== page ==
“I would recommend people apply through the regular track, which is faster, and not the anonymous process,” says Karta. The handling of the anonymous track takes longer — up to 180 days — and during this period there is a possibility that the tax authority will initiate an audit or send a letter demanding they disclosure their income and assets. Once such a demand is set, the taxpayer is blocked from the voluntary disclosure program.
The great majority of those who start the process complete it, so in any case for most people there is little reason to use the anonymous track, Karta says.
‘Leaving the Tax Authority because of the salary’
The biggest problem today in the Israel Tax Authority is a shortage of professional staff, says Karta. Even when they recruit new employees, they usually avoid mentioning the numbers leaving. “Good and professional people leave because of the salaries,” says Karta. “The moment a senior inspector with five years of experience who earns 8,000 to 9,000 shekels net [a month] reaches a reasonable salary level of 15,000 shekels [a month] after taxes, not that many employees will leave for the private sector. These are simple considerations of cost versus benefit.” Karta himself left the civil service and opened his own tax consulting office after leaving the tax authority late five last year.
As to the controversial issue of requiring universal reporting in Israel, Karta says there are already 2.5 million salaried employees in Israel who pay their income taxes directly through salary withholding, so why expand this? He says research has found that it is not worth the effort. The banks also withhold taxes at the source on all capital gains, most companies and self-employed individuals pay estimated taxes in advance and there are mechanisms for withholding by suppliers and contractors, so most income tax is collected automatically, he says.
22,000 new taxpayers filing returns
If the new program still has not fulfilled its potential, then the letters sent in May through July of 2014 to some 100,000 citizens have already led to the opening of 13,300 new tax files. The tax agency is now sending out reminder letters to the 50,000 or so individuals who did not respond. Tax officials says the reminders have increased the pace of new filings.
The goal is to widen the base of those who file income tax returns and report their income and assets, and not necessarily to collect much more in taxes. “The goal is to reach 22,000 new filings,” said Karta.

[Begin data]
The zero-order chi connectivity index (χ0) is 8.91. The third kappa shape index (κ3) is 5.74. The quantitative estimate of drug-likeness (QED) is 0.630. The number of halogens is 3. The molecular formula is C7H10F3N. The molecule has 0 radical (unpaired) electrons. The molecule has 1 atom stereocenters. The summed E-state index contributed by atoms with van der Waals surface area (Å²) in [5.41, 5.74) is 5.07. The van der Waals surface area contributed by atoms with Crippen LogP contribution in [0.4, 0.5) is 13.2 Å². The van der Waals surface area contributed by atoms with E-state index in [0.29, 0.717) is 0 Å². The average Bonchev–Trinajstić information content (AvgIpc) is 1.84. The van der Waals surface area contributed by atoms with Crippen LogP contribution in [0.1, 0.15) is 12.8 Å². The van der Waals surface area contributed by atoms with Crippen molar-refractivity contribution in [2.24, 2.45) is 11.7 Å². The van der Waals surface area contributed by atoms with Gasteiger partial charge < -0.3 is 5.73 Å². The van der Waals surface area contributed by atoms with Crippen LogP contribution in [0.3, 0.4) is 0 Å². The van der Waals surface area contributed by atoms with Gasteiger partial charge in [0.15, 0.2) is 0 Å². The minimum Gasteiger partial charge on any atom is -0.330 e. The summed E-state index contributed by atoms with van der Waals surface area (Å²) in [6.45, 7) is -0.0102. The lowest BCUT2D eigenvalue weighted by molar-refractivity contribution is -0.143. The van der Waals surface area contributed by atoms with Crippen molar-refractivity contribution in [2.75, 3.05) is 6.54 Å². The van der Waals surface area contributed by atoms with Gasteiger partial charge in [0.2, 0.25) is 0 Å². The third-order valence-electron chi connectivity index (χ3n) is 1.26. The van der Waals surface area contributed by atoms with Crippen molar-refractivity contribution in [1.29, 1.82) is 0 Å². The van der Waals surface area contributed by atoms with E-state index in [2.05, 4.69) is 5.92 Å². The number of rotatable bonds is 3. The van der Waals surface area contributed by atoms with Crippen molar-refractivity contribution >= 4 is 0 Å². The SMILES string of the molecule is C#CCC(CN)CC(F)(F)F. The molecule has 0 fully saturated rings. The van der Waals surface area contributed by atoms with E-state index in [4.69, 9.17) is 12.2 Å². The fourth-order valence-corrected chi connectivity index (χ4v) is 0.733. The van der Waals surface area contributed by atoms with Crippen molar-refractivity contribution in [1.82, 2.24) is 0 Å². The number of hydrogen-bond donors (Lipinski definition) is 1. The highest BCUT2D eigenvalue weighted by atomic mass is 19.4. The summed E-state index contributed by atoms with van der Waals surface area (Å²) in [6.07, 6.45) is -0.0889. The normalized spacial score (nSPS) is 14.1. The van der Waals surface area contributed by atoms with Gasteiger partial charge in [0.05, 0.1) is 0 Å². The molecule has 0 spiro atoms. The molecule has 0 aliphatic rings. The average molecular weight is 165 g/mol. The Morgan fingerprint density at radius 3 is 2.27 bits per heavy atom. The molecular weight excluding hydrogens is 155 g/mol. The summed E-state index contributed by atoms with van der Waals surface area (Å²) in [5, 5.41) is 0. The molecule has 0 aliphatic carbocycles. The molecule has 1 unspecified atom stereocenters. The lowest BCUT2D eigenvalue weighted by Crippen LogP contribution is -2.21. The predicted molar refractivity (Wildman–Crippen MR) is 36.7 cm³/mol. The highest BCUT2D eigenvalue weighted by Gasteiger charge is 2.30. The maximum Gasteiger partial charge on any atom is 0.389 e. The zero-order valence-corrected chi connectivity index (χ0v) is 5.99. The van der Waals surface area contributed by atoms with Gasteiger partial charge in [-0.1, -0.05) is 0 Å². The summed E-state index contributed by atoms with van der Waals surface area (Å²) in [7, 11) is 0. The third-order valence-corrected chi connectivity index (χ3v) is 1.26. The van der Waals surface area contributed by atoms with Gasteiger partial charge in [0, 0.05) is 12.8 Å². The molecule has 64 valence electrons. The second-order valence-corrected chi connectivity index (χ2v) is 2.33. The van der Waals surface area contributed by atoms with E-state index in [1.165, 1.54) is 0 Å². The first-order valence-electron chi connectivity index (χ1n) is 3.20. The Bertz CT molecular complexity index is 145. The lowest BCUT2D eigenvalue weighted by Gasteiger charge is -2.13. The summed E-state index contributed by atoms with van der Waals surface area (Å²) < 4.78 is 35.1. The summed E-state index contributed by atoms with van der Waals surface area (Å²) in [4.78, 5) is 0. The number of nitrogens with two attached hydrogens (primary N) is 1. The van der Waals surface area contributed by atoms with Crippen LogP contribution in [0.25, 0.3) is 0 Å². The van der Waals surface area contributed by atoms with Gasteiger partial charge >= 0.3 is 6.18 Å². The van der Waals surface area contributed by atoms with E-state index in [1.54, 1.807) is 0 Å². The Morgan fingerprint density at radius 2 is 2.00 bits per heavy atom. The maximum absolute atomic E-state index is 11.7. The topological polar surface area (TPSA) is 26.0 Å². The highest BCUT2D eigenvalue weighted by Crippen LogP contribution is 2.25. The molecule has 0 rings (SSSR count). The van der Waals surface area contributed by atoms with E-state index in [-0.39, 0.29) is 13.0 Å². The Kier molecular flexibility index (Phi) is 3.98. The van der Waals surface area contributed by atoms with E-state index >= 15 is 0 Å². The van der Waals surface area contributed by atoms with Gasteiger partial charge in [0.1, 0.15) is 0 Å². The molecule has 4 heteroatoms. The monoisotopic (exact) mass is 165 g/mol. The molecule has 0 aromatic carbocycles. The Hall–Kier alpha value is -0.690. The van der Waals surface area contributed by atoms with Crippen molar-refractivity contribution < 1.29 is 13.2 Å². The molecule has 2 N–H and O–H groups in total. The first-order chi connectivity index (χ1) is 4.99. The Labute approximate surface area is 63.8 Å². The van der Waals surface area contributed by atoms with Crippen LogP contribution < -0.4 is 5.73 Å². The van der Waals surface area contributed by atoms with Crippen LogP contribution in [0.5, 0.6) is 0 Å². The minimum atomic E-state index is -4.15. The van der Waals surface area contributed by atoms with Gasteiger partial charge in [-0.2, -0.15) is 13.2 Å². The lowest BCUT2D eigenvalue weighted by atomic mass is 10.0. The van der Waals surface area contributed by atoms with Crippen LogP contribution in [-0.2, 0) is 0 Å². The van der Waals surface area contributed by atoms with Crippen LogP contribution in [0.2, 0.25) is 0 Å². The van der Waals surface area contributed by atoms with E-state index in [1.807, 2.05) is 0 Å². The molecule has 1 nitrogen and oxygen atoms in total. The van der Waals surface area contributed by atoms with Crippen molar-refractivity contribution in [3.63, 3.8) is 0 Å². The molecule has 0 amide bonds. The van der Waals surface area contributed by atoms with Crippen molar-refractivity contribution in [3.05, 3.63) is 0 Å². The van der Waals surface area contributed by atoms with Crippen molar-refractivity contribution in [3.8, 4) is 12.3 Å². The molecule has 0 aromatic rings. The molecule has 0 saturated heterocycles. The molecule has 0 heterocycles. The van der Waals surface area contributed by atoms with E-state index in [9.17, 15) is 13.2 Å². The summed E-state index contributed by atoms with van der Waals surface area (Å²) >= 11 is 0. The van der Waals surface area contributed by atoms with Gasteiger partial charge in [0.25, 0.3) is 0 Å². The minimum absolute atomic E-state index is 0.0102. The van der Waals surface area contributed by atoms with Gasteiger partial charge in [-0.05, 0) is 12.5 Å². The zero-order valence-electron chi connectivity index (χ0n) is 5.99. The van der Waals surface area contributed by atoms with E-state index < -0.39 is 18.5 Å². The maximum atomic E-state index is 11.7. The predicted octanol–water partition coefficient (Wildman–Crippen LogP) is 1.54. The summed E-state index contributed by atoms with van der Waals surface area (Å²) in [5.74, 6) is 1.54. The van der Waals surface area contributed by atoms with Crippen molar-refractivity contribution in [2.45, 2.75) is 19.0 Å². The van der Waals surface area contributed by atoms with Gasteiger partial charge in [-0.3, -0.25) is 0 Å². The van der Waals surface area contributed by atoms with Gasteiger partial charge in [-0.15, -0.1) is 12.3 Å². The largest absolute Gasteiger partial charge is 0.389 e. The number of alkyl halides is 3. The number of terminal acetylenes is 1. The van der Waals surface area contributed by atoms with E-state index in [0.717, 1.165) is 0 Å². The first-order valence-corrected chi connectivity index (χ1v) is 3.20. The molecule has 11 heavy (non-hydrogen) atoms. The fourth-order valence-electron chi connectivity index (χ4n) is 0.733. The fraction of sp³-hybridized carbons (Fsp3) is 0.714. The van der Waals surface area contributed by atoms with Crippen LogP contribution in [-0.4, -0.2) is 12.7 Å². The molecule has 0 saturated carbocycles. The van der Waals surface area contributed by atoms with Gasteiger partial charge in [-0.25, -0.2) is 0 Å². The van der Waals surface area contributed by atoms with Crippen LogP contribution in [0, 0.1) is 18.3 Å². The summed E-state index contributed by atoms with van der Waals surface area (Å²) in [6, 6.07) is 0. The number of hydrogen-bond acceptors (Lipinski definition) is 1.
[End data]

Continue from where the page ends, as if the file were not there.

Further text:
The tax authority has not said who received the letters to, but Karta describes some of the situations or activities that are like red flags to the agency, potentially prompting demands for disclosure. These include traveling abroad five or more times a year, owning three of more homes between 2007 and 2013 — Karta says this triggered more than half of the 100,000 letters sent — buying luxury assets such as a vehicle costing over 500,000 shekels, requesting three or more income-tax withholding adjustments (“tium mas”) in recent years and earning an annual salary of more than 600,000 shekels. In addition, Karta says, a merchant who purchases vehicles through an agent and who does not who not file annual tax returns may also incur a demand for the disclosure of income and assets.
Because the recipients of the letters were selected by an algorithm, there were some surprising, even hilarious results, such as demands for the disclosure of assets being sent to children, to individuals who comply with the reporting requirements and even to a few employees of the Israel Tax Authority, who were asked to report their income.
In cases where the disclosure demand appears unwarranted, it can be appealed. At this stage, the tax agency is trying to expand its list of “red flags,” for example to the purchasers of certain luxury goods.
Karta thinks there are benefits to the tactic of sending out the letters, even though their recipients are barred from the voluntary disclosure program.
“In certain cases it is preferable to receive the letter and open a file, and not to take voluntary disclosure,” says Karta. The disclosure proceedings can take many months and cost thousands of dollars in fees for lawyers, accountants and tax advisors. Responding to a demand letter can be cheaper and faster. The respondents might not receive immunity from criminal prosecution, but the voluntary disclosure process has its own hazards, for example to someone who is retroactively reporting income from rental property.
The best solution in such cases is to file amended tax returns, since this is a more common procedure, and every voluntary disclosure case is “examined under a magnifying glass,” Karta says. In addition, in the case of amended returns, the tax authority can only legally go back four years, while in the voluntary disclosure process the limit is 10 years. The fines can also be higher in such cases, and even though there may be no criminal sanctions, these are also very unlikely if the taxpayer reports all their pat income by filing amended returns.